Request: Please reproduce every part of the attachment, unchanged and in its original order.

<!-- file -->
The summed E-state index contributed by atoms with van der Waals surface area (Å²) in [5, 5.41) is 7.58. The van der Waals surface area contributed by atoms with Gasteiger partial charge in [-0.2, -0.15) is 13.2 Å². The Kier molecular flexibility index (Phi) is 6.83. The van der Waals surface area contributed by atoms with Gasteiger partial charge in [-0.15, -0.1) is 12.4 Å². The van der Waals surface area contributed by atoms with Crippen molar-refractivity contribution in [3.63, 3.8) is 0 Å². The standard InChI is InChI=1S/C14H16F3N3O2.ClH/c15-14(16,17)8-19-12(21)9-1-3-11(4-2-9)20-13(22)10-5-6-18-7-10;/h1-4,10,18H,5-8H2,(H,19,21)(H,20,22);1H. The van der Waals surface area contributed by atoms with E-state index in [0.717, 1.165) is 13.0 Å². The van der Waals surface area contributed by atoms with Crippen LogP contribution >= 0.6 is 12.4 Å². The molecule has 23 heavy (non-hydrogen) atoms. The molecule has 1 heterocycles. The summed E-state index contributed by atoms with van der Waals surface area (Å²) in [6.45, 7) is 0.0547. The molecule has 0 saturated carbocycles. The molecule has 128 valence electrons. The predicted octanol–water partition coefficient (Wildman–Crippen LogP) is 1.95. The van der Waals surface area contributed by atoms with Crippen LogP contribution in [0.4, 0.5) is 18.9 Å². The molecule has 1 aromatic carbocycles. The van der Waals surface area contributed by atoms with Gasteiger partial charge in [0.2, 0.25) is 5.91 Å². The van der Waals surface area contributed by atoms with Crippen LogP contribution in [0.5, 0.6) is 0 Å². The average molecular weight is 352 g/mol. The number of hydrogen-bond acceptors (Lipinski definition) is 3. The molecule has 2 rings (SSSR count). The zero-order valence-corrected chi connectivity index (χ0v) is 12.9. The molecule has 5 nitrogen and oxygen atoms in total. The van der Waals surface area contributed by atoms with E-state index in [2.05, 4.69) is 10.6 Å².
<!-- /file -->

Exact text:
The summed E-state index contributed by atoms with van der Waals surface area (Å²) in [5, 5.41) is 7.58. The van der Waals surface area contributed by atoms with Gasteiger partial charge in [-0.2, -0.15) is 13.2 Å². The Kier molecular flexibility index (Phi) is 6.83. The van der Waals surface area contributed by atoms with Gasteiger partial charge in [-0.15, -0.1) is 12.4 Å². The van der Waals surface area contributed by atoms with Crippen molar-refractivity contribution in [3.63, 3.8) is 0 Å². The standard InChI is InChI=1S/C14H16F3N3O2.ClH/c15-14(16,17)8-19-12(21)9-1-3-11(4-2-9)20-13(22)10-5-6-18-7-10;/h1-4,10,18H,5-8H2,(H,19,21)(H,20,22);1H. The van der Waals surface area contributed by atoms with E-state index in [0.717, 1.165) is 13.0 Å². The van der Waals surface area contributed by atoms with Crippen LogP contribution >= 0.6 is 12.4 Å². The molecule has 23 heavy (non-hydrogen) atoms. The molecule has 1 heterocycles. The summed E-state index contributed by atoms with van der Waals surface area (Å²) in [6.45, 7) is 0.0547. The molecule has 0 saturated carbocycles. The molecule has 128 valence electrons. The predicted octanol–water partition coefficient (Wildman–Crippen LogP) is 1.95. The van der Waals surface area contributed by atoms with Crippen LogP contribution in [0.4, 0.5) is 18.9 Å². The molecule has 1 aromatic carbocycles. The van der Waals surface area contributed by atoms with Gasteiger partial charge in [0.2, 0.25) is 5.91 Å². The van der Waals surface area contributed by atoms with Crippen LogP contribution in [0.5, 0.6) is 0 Å². The average molecular weight is 352 g/mol. The number of hydrogen-bond acceptors (Lipinski definition) is 3. The molecule has 2 rings (SSSR count). The zero-order valence-corrected chi connectivity index (χ0v) is 12.9. The molecule has 5 nitrogen and oxygen atoms in total. The van der Waals surface area contributed by atoms with E-state index in [2.05, 4.69) is 10.6 Å².